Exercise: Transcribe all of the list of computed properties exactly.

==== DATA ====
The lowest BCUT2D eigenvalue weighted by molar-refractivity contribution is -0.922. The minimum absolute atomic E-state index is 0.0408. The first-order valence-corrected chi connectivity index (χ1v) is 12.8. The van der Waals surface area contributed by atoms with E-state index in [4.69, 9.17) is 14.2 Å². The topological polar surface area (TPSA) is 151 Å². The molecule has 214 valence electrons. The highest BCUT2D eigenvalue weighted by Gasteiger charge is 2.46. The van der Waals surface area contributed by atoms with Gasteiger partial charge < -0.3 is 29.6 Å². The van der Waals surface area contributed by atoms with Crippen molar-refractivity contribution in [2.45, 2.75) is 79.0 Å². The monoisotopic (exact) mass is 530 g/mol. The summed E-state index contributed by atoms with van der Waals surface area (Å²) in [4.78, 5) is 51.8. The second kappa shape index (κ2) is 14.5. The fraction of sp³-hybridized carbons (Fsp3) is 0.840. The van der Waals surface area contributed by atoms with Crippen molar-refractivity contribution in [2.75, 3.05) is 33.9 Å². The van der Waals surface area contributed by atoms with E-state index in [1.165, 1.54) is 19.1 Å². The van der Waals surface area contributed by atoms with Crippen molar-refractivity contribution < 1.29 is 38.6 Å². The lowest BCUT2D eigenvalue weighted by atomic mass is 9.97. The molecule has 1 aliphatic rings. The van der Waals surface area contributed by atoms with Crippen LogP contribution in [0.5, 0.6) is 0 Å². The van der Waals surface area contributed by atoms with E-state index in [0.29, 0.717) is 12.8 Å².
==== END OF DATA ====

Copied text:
The lowest BCUT2D eigenvalue weighted by molar-refractivity contribution is -0.922. The minimum absolute atomic E-state index is 0.0408. The first-order valence-corrected chi connectivity index (χ1v) is 12.8. The van der Waals surface area contributed by atoms with E-state index in [4.69, 9.17) is 14.2 Å². The topological polar surface area (TPSA) is 151 Å². The molecule has 214 valence electrons. The highest BCUT2D eigenvalue weighted by Gasteiger charge is 2.46. The van der Waals surface area contributed by atoms with Gasteiger partial charge < -0.3 is 29.6 Å². The van der Waals surface area contributed by atoms with Crippen molar-refractivity contribution in [2.45, 2.75) is 79.0 Å². The monoisotopic (exact) mass is 530 g/mol. The summed E-state index contributed by atoms with van der Waals surface area (Å²) in [4.78, 5) is 51.8. The second kappa shape index (κ2) is 14.5. The fraction of sp³-hybridized carbons (Fsp3) is 0.840. The van der Waals surface area contributed by atoms with Crippen molar-refractivity contribution in [2.75, 3.05) is 33.9 Å². The van der Waals surface area contributed by atoms with E-state index in [1.165, 1.54) is 19.1 Å². The van der Waals surface area contributed by atoms with Crippen molar-refractivity contribution < 1.29 is 38.6 Å². The lowest BCUT2D eigenvalue weighted by atomic mass is 9.97. The molecule has 1 aliphatic rings. The van der Waals surface area contributed by atoms with Crippen LogP contribution in [0.5, 0.6) is 0 Å². The van der Waals surface area contributed by atoms with E-state index in [0.29, 0.717) is 12.8 Å².